Blood from a stone: Walker Morris withdraws from personal injury market as Co-op Legal announces PI job cuts


The post-Jackson reforms have claimed further victims as Leeds-based Walker Morris has announced it is to close its personal injury (PI) business, while Co-operative Legal Services has confirmed its personal insurance division is undergoing a restructuring which is likely to result in around 60 job cuts.

Around 48 staff are at risk of redundancy as a result of the closure at LB100 firm Walker Morris’ PI arm, named Distinctly Legal, with the firm blaming ‘the Legal Aid Sentencing and Punishment of Offenders Act (LASPO) changes and the continuing turmoil in the personal injury marketplace.’

In a statement the firm said of the division, which was formerly known as WM Claims: ‘Over the last 12 months the firm has sought to refocus its personal injury business by investing in a rebrand and a “direct to market” approach.

‘The refocus has not achieved the results that we anticipated. This combined with continuing uncertainty in the market and the inevitable shift towards a more process, volume-driven approach, has led the firm to conclude that continued involvement in the PI market does not fit with its long-term strategy.’

Managing partner Ian Gilbert (pictured) added: ‘Despite having a very capable and committed team within Distinctly Legal, unfortunately the significant structural changes which have occurred in the PI market recently and those changes which we believe will occur in the future, have led us regrettably, to conclude that this is not a market in which Walker Morris can differentiate itself as well as building a strong recognisable brand. We have therefore decided to withdraw from the PI market and focus on our successful core business.’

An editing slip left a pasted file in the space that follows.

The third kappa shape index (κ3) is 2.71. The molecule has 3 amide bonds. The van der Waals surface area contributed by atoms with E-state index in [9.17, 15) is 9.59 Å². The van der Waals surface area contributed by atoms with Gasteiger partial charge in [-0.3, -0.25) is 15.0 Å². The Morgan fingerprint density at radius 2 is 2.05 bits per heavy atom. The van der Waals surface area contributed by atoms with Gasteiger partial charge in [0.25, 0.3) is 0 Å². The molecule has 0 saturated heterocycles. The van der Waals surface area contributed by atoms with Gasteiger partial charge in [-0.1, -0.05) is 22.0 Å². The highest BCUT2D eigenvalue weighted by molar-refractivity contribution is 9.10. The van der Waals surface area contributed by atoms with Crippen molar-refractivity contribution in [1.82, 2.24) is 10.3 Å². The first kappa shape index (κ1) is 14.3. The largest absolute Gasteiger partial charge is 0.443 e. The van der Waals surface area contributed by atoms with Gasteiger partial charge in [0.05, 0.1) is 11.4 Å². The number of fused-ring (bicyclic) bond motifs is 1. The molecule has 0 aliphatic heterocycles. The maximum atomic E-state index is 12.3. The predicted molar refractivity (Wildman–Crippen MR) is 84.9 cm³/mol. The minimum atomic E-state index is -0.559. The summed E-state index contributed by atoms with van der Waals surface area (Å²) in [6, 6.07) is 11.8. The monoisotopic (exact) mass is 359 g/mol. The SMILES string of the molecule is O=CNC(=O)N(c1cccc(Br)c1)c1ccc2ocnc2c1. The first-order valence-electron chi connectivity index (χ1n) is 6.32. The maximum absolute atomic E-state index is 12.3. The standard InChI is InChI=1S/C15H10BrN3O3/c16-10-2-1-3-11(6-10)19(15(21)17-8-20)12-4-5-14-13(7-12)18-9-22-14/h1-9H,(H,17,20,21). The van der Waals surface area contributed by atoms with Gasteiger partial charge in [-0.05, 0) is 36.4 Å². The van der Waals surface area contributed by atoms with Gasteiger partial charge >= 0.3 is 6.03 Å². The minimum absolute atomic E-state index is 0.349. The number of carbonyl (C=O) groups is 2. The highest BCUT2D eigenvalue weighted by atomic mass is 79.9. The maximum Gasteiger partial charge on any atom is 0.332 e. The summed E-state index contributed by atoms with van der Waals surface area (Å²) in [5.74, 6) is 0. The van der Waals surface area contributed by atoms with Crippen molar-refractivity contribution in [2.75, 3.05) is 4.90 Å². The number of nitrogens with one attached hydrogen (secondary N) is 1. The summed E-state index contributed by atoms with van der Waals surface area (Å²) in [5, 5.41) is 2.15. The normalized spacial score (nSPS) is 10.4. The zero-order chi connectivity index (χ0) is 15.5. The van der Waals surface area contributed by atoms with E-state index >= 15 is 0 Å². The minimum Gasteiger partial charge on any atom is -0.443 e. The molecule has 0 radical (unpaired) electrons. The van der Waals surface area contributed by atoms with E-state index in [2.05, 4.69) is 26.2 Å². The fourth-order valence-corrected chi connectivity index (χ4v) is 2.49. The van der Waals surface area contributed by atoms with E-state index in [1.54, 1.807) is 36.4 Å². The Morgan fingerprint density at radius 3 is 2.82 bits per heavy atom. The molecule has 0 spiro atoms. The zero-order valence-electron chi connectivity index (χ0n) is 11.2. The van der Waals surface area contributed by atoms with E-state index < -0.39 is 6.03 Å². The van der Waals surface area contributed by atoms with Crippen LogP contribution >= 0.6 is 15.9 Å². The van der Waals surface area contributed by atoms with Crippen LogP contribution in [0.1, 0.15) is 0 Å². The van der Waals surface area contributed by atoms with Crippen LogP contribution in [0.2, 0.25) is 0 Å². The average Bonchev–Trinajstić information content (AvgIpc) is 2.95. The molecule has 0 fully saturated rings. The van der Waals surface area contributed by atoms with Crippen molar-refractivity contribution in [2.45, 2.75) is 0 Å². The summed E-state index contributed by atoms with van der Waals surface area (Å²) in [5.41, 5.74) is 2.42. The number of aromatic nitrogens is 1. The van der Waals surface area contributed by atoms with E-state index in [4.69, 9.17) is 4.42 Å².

Meanwhile, high-profile ABS Co-operative Legal Services (CLS) has also confirmed that it is to make around 60 redundancies in its 140-strong personal injury division.

A spokesperson for CLS said in a statement: ‘We have announced a restructuring of our personal injury division and a formal consultation with staff will begin in the New Year.

‘We are keen to consult with colleagues in the first instance and are unable to provide further details at this stage.’

In September, CLS posted a £3.4m loss in the for first half of 2013, with the group’s recently installed general counsel Alistair Asher telling Legal Business that CLS was still in its infancy and would flourish, provided it has the appropriate levels of investment. The loss comes despite turnover in the Co-op’s legal arm growing by 5.8% on last year to £18.1m.

Earlier this month, Clifford Chance (CC) was handed a role advising the ailing Co-operative Bank on its recapitalisation as the bank prepares to float next year. The Co-op has been in negotiations since it emerged in June that its bank had a £1.5bn capital deficit due to non-performing loans.

These latest announcements follow news last week that Bristol-based Lyons Davidson is to make around 50 redundancies, despite signing joint venture deals with the AA and Admiral – again laying the blame on the post-Jackson litigation market.